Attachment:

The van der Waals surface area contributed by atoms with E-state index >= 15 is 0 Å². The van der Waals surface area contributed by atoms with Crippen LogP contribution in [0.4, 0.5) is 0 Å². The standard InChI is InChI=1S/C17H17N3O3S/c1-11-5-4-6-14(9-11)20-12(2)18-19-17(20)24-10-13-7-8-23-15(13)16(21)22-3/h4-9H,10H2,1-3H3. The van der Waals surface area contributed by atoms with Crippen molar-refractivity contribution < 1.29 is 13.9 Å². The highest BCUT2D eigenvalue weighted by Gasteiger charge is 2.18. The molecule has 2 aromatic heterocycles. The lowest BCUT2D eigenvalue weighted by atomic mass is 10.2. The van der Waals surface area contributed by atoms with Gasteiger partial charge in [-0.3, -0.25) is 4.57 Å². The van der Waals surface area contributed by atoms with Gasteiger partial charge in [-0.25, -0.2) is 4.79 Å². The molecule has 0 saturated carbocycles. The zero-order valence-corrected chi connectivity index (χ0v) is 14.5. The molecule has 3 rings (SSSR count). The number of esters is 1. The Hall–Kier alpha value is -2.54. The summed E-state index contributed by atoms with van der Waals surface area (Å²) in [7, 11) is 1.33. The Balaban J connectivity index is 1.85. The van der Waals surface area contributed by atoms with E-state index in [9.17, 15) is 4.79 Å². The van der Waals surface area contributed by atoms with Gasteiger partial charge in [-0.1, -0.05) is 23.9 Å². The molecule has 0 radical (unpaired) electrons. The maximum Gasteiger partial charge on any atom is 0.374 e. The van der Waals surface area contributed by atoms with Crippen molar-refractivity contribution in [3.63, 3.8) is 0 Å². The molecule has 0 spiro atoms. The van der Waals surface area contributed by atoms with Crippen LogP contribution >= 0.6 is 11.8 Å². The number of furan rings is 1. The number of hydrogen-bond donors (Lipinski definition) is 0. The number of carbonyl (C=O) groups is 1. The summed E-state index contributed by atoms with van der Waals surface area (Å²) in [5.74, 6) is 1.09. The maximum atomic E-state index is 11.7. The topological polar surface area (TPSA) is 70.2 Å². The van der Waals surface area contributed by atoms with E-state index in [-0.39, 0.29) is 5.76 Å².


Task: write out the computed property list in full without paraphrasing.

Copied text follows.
The van der Waals surface area contributed by atoms with E-state index >= 15 is 0 Å². The van der Waals surface area contributed by atoms with Crippen LogP contribution in [0.4, 0.5) is 0 Å². The standard InChI is InChI=1S/C17H17N3O3S/c1-11-5-4-6-14(9-11)20-12(2)18-19-17(20)24-10-13-7-8-23-15(13)16(21)22-3/h4-9H,10H2,1-3H3. The van der Waals surface area contributed by atoms with Crippen molar-refractivity contribution < 1.29 is 13.9 Å². The highest BCUT2D eigenvalue weighted by Gasteiger charge is 2.18. The molecule has 2 aromatic heterocycles. The lowest BCUT2D eigenvalue weighted by atomic mass is 10.2. The van der Waals surface area contributed by atoms with Gasteiger partial charge in [-0.3, -0.25) is 4.57 Å². The van der Waals surface area contributed by atoms with Gasteiger partial charge in [-0.25, -0.2) is 4.79 Å². The molecule has 0 saturated carbocycles. The zero-order valence-corrected chi connectivity index (χ0v) is 14.5. The molecule has 3 rings (SSSR count). The number of esters is 1. The Hall–Kier alpha value is -2.54. The summed E-state index contributed by atoms with van der Waals surface area (Å²) in [7, 11) is 1.33. The Balaban J connectivity index is 1.85. The van der Waals surface area contributed by atoms with E-state index in [9.17, 15) is 4.79 Å². The van der Waals surface area contributed by atoms with Gasteiger partial charge in [-0.1, -0.05) is 23.9 Å². The molecule has 0 radical (unpaired) electrons. The maximum Gasteiger partial charge on any atom is 0.374 e. The van der Waals surface area contributed by atoms with Crippen molar-refractivity contribution in [3.63, 3.8) is 0 Å². The molecule has 0 spiro atoms. The van der Waals surface area contributed by atoms with Crippen LogP contribution >= 0.6 is 11.8 Å². The number of furan rings is 1. The number of hydrogen-bond donors (Lipinski definition) is 0. The number of carbonyl (C=O) groups is 1. The summed E-state index contributed by atoms with van der Waals surface area (Å²) in [5.74, 6) is 1.09. The maximum atomic E-state index is 11.7. The topological polar surface area (TPSA) is 70.2 Å². The van der Waals surface area contributed by atoms with E-state index in [-0.39, 0.29) is 5.76 Å².